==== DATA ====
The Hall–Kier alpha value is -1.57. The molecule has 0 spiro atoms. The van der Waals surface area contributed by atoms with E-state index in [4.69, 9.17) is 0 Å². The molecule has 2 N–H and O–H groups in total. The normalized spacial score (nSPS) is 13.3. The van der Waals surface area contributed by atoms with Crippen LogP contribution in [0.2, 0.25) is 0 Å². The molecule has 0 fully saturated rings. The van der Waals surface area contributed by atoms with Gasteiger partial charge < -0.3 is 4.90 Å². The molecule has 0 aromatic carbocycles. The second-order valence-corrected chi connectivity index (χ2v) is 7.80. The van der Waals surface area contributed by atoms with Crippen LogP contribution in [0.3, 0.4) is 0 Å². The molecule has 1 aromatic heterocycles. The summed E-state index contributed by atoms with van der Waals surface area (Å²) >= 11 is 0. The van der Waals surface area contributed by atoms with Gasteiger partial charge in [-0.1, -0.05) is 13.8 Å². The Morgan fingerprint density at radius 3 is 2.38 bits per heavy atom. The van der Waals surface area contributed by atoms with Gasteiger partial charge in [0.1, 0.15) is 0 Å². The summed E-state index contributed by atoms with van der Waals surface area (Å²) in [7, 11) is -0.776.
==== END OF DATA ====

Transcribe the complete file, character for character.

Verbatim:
The Hall–Kier alpha value is -1.57. The molecule has 0 spiro atoms. The van der Waals surface area contributed by atoms with E-state index in [4.69, 9.17) is 0 Å². The molecule has 2 N–H and O–H groups in total. The normalized spacial score (nSPS) is 13.3. The van der Waals surface area contributed by atoms with Crippen LogP contribution in [0.2, 0.25) is 0 Å². The molecule has 0 fully saturated rings. The van der Waals surface area contributed by atoms with Gasteiger partial charge < -0.3 is 4.90 Å². The molecule has 0 aromatic carbocycles. The second-order valence-corrected chi connectivity index (χ2v) is 7.80. The van der Waals surface area contributed by atoms with Crippen LogP contribution in [0.3, 0.4) is 0 Å². The molecule has 1 aromatic heterocycles. The summed E-state index contributed by atoms with van der Waals surface area (Å²) >= 11 is 0. The van der Waals surface area contributed by atoms with Gasteiger partial charge in [-0.1, -0.05) is 13.8 Å². The Morgan fingerprint density at radius 3 is 2.38 bits per heavy atom. The van der Waals surface area contributed by atoms with Gasteiger partial charge in [0.1, 0.15) is 0 Å². The summed E-state index contributed by atoms with van der Waals surface area (Å²) in [7, 11) is -0.776.